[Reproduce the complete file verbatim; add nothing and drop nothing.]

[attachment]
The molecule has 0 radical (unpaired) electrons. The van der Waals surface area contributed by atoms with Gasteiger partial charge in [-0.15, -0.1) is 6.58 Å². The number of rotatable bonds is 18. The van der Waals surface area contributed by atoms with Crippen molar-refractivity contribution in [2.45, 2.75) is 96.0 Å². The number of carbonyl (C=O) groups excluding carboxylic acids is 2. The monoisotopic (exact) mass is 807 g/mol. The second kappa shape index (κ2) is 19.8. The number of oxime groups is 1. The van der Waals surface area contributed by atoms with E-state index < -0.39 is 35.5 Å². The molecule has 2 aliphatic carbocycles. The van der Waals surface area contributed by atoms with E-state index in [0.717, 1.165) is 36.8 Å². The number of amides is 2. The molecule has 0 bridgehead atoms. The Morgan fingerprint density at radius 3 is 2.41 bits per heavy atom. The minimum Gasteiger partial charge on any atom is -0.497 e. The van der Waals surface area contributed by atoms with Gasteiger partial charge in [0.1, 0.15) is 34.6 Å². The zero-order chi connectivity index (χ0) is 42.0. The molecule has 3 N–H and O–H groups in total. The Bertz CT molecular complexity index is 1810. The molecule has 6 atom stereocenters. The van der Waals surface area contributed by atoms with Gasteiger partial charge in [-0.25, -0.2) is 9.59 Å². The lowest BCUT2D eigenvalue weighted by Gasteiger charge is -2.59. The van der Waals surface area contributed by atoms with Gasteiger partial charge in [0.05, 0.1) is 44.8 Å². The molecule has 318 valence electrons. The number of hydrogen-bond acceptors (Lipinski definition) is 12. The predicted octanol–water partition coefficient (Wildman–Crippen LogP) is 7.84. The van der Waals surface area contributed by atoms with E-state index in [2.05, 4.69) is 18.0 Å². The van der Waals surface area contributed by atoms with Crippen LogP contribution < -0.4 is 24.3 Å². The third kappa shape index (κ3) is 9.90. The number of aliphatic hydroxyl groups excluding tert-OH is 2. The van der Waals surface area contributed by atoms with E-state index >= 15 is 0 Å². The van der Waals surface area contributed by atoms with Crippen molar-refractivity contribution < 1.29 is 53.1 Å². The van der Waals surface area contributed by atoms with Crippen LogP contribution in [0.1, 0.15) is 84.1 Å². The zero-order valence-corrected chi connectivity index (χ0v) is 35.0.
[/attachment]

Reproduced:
The molecule has 0 radical (unpaired) electrons. The van der Waals surface area contributed by atoms with Gasteiger partial charge in [-0.15, -0.1) is 6.58 Å². The number of rotatable bonds is 18. The van der Waals surface area contributed by atoms with Crippen molar-refractivity contribution in [2.45, 2.75) is 96.0 Å². The number of carbonyl (C=O) groups excluding carboxylic acids is 2. The monoisotopic (exact) mass is 807 g/mol. The second kappa shape index (κ2) is 19.8. The number of oxime groups is 1. The van der Waals surface area contributed by atoms with E-state index < -0.39 is 35.5 Å². The molecule has 2 aliphatic carbocycles. The van der Waals surface area contributed by atoms with E-state index in [0.717, 1.165) is 36.8 Å². The number of amides is 2. The molecule has 0 bridgehead atoms. The Morgan fingerprint density at radius 3 is 2.41 bits per heavy atom. The minimum Gasteiger partial charge on any atom is -0.497 e. The van der Waals surface area contributed by atoms with Gasteiger partial charge in [0.1, 0.15) is 34.6 Å². The zero-order chi connectivity index (χ0) is 42.0. The molecule has 3 N–H and O–H groups in total. The Bertz CT molecular complexity index is 1810. The molecule has 6 atom stereocenters. The van der Waals surface area contributed by atoms with Gasteiger partial charge in [-0.25, -0.2) is 9.59 Å². The lowest BCUT2D eigenvalue weighted by Gasteiger charge is -2.59. The van der Waals surface area contributed by atoms with Gasteiger partial charge in [0.05, 0.1) is 44.8 Å². The molecule has 318 valence electrons. The number of hydrogen-bond acceptors (Lipinski definition) is 12. The predicted octanol–water partition coefficient (Wildman–Crippen LogP) is 7.84. The van der Waals surface area contributed by atoms with E-state index in [2.05, 4.69) is 18.0 Å². The van der Waals surface area contributed by atoms with Crippen LogP contribution < -0.4 is 24.3 Å². The third kappa shape index (κ3) is 9.90. The number of aliphatic hydroxyl groups excluding tert-OH is 2. The van der Waals surface area contributed by atoms with E-state index >= 15 is 0 Å². The van der Waals surface area contributed by atoms with Crippen molar-refractivity contribution < 1.29 is 53.1 Å². The van der Waals surface area contributed by atoms with Crippen LogP contribution in [0.1, 0.15) is 84.1 Å². The zero-order valence-corrected chi connectivity index (χ0v) is 35.0.